King Crimson – Live In Argentina 1994 (2012)

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When King Crimson reconvened in 1994, the band was made up of the four-piece unit that recorded in the 1980s (guitarists Robert Fripp and Adrian Belew, bassist/Stickist Tony Levin, and drummer Bill Bruford) and a new pair of instrumentalists: Stick player Trey Gunn and drummer Pat Mastelotto, both having worked with Fripp in the Sylvian/Fripp live band. That’s right: two low-end guys and two drummers along with the original two guitarists or, as the band became known, the Double Trio.

The band set off to South America to play a small series of shows to work out the kinks, having just finished recording the then soon-to-be-released EP, VROOOM. This set captures two shows from the middle of that tour, the earliest video evidence of this band working live, and it’s a thrilling thing to witness these two shows, afternoon and evening, on DVD, having never been available before.

The ravenous reaction by the crowd to material both old and new is as encouraging as it is infectious. It’s hard to believe these new songs haven’t been heard by a single member of these audiences. The two shows are nearly identical save for the appearance of the intricate “Discipline” and an impromptu encore presentation of “Coda Marine 475” in the evening show, but the evening show presents a slightly tighter band, having worked out the kinks earlier in the day. On a technical note: the encore “Coda” is camera audio and so not the fantastic sound of the rest of the show.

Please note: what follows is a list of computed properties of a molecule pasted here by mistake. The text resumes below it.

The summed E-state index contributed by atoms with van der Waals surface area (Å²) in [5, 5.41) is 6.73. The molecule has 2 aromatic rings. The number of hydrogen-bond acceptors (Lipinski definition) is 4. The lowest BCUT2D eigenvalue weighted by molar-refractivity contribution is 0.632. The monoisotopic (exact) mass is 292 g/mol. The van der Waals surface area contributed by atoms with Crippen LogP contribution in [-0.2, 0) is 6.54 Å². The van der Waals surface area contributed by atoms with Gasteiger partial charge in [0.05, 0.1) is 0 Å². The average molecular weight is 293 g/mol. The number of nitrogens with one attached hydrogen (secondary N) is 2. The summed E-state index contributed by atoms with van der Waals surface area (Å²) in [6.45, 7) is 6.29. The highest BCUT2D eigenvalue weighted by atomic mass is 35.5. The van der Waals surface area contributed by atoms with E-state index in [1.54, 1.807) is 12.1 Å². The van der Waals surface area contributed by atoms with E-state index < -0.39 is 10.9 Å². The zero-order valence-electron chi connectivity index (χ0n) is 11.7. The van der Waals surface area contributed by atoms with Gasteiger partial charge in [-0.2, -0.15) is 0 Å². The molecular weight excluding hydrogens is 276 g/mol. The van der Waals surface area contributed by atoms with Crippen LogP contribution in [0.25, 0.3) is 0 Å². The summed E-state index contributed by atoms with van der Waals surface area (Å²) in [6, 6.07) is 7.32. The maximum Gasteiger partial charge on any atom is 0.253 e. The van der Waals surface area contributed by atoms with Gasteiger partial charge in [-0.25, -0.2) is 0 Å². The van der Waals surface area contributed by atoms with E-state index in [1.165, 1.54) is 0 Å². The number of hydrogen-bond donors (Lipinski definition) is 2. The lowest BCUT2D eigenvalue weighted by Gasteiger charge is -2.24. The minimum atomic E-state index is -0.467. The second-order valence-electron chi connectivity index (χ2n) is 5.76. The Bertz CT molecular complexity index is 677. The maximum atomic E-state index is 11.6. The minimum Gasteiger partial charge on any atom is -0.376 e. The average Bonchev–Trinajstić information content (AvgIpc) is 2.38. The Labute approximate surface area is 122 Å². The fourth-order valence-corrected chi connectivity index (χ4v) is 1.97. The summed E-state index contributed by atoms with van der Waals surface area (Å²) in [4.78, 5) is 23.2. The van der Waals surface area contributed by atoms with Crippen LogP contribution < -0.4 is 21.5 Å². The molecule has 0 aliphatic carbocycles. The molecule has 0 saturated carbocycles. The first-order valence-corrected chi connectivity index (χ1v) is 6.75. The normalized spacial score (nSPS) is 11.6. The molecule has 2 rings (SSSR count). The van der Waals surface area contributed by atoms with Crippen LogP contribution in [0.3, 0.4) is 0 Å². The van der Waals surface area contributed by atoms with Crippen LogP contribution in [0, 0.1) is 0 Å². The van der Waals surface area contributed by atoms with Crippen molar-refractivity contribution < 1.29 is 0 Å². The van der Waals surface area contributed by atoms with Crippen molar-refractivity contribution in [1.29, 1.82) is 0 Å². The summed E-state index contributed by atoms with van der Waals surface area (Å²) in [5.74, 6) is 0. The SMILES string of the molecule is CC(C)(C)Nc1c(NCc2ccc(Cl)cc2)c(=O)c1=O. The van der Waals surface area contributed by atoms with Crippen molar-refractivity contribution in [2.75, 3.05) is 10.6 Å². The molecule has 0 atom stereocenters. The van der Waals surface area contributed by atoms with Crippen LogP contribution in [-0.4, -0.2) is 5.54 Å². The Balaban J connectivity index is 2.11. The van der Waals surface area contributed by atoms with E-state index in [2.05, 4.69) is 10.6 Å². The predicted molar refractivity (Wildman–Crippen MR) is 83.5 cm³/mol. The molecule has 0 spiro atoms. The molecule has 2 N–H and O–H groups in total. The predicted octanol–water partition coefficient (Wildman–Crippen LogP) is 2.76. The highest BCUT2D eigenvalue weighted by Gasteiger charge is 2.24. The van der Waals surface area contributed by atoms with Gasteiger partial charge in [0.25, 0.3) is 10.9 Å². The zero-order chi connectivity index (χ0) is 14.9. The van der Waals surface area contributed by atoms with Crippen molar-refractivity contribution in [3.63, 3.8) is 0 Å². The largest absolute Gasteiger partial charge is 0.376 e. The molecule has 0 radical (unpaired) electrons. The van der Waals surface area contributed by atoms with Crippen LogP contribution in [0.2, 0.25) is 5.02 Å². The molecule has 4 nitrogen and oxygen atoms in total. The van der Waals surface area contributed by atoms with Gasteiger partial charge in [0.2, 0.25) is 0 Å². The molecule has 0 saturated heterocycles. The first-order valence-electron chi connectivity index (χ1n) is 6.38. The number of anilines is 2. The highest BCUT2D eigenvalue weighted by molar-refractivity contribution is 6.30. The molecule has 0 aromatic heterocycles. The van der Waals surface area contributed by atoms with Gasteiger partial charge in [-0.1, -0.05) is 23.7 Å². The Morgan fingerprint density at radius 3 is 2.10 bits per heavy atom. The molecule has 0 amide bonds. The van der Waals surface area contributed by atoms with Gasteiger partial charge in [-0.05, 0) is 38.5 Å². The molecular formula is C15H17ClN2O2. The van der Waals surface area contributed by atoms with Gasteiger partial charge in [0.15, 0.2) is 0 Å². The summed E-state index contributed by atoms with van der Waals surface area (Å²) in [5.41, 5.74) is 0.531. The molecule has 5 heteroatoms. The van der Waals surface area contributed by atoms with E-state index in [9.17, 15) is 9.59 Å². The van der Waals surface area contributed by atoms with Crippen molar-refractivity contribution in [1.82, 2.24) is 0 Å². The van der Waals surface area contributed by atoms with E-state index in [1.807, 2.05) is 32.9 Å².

Aside from the encore, audio quality isn’t a question: The band recorded all of these shows themselves and compiled a fantastic live release in the form of B’Boom (sadly no longer in production, but it can be found pretty easily.) Most surprising of all is the video quality. I had expected that great audio to be paired to something murky and bootleggy, in keeping with some of the tendencies of this series. That, happily, is not the case at all. The picture is crystal clear, even by today’s standards, and is presented 4:3 (that’s likely how it was shot) so you will have to put up with vertical letterboxing on widescreen TVs.

[SOMETHING ELSE! INTERVIEW: Longtime King Crimson member Adrian Belew on the future of the band: Robert Fripp ‘may never want to do it again’]

If there’s an issue to be had, it’s simply with how that great footage was handled. While we are spared the quick jump-shots from one player to another, a dependency on extremely long dissolves develops over the length of each concert that does start to aggravate after awhile. And, sometimes, the dissolves, well, dissolve back into nothing, and you never get any resolution of switching from one shot to another to find out who was the blob you were staring at.

But that’s a small complaint for getting this footage. This is a relatively green band (we’re still talking about six consummate pros here, after all), feeling its way through new music, with new members who are being let into the fold. With a plethora of live material from later in the tour, it’s even easier to see how Gunn and Mastelotto started fitting themselves into the spaces being created for them by their attentive and compassionate comrades. Here, in late 1994, their space in the band is much more tentative and mysterious. You see Gunn up there playing something on Stick but you’re still not quite sure what his contribution was (side note: this is the only live video footage of Gunn playing a Chapman Stick with King Crimson. Shortly after this, he would switch to the Warr Guitar.)